Reason vs Passion

In both Freud's Introductory Lectures and Sophocles' Antigone, the struggle between reason and passion within the psyche is a central theme. It is also a theme central to many great artworks. These works show the dangers of both reason and passion, and the related battle between the id, ego, and superego as described by Freud. Passion and reason are both portrayed as highly powerful and potentially destructive forces within society.

This work depicts the passions as triumphant over reason. In Antigone, the passions of Anitgone and Creon prove more powerful than the reasoning of Ismene and Haemon, just as Freud emphasizes the power of desire over all other aspects of the human psyche, as the animal instincts of human beings are never more than “imperfectly tamed”(Freud 27).
This is a work from Goya's series of prints which focus on the follies of man. It figuratively depicts man's attempt to defy the laws of nature and impose his own will over the world. This relates to the character Creon, who believes that "a city belongs to its master," that his own will transcends all (Sophocles 34), and to Freud's belief that we never have complete control over our desires and actions ( "Mental processes are in themselves unconscious and...of all of mental life it is only certain individual acts and portions that are conscious [Freud 25]).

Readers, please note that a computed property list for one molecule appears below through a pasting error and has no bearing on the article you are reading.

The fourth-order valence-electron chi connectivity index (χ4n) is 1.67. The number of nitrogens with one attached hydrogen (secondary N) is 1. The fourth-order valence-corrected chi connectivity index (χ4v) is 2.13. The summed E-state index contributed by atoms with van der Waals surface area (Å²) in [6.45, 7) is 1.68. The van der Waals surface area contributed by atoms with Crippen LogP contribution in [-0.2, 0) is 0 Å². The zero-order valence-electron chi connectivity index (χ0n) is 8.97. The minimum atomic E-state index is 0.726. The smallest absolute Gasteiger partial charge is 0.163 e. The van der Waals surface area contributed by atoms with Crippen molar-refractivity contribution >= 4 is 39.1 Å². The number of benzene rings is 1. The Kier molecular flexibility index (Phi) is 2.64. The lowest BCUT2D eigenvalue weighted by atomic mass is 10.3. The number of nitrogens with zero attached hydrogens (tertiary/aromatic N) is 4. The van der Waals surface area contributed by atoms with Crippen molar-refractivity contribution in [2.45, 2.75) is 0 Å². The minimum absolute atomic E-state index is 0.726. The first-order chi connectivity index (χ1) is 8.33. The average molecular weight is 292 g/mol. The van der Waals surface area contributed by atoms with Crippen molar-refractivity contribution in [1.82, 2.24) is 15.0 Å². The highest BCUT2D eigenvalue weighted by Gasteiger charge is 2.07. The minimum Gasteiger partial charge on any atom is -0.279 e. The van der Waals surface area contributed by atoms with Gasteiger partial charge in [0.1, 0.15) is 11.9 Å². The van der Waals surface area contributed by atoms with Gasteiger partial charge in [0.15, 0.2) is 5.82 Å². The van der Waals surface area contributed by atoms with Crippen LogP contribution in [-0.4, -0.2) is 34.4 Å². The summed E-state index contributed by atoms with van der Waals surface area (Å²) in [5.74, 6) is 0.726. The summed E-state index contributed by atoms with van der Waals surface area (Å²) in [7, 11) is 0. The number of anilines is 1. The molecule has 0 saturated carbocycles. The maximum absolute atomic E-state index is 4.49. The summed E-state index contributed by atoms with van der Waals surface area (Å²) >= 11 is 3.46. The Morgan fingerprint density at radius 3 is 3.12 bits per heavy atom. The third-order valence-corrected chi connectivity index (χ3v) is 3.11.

The painting shows men being punished for disobeying the gods. In a more symbolic sense, it shows man struggling to battle evil, both external and within himself. The painting illustrates mankind's internal conflict to maintain control over darker impulses, the same internal conflict seen in both Freud and Antigone
In this work, Dali revisits a Tarot archetype which traditionally signifies restriction, confusion, and powerlessness (Waite 63). He incorporates the neoclassical work Oath of the Horatii, a piece which celebrates man’s powers of reason through innovating stylistic convention (Rosenblum 30). By recontextualizing this image, he presents the restricting danger of pure reason, relating to the importance of balancing both reason and passion seen in the works of Freud and Sophocles.
From the series Los Caprichos, El Sueno de la Razon is an ambiguous commentary on the power of reason to bring either order or, in isolation, destruction. Depending on interpretation, it means both that the psyche without reason is monstrous and that reason without passion is also disastrous. This idea of balancing reason and passion is seen in both Freud and Antigone
This painting depicts a moment when the superego overcomes the ego and id; just as Antigone sacrifices her own life to "please those who matter most", Abraham obeys god's command and prepares to sacrifice his son (Sophocles 89).
Various symbols of good battling evil are seen throughout this painting. As the old man lays dying in bed, there is an angel at his shoulder offering heaven, and a demon at his feet offering him money. This is a representation of the superego battling the id, and also relates to the evils of money which are discussed in Antigone.
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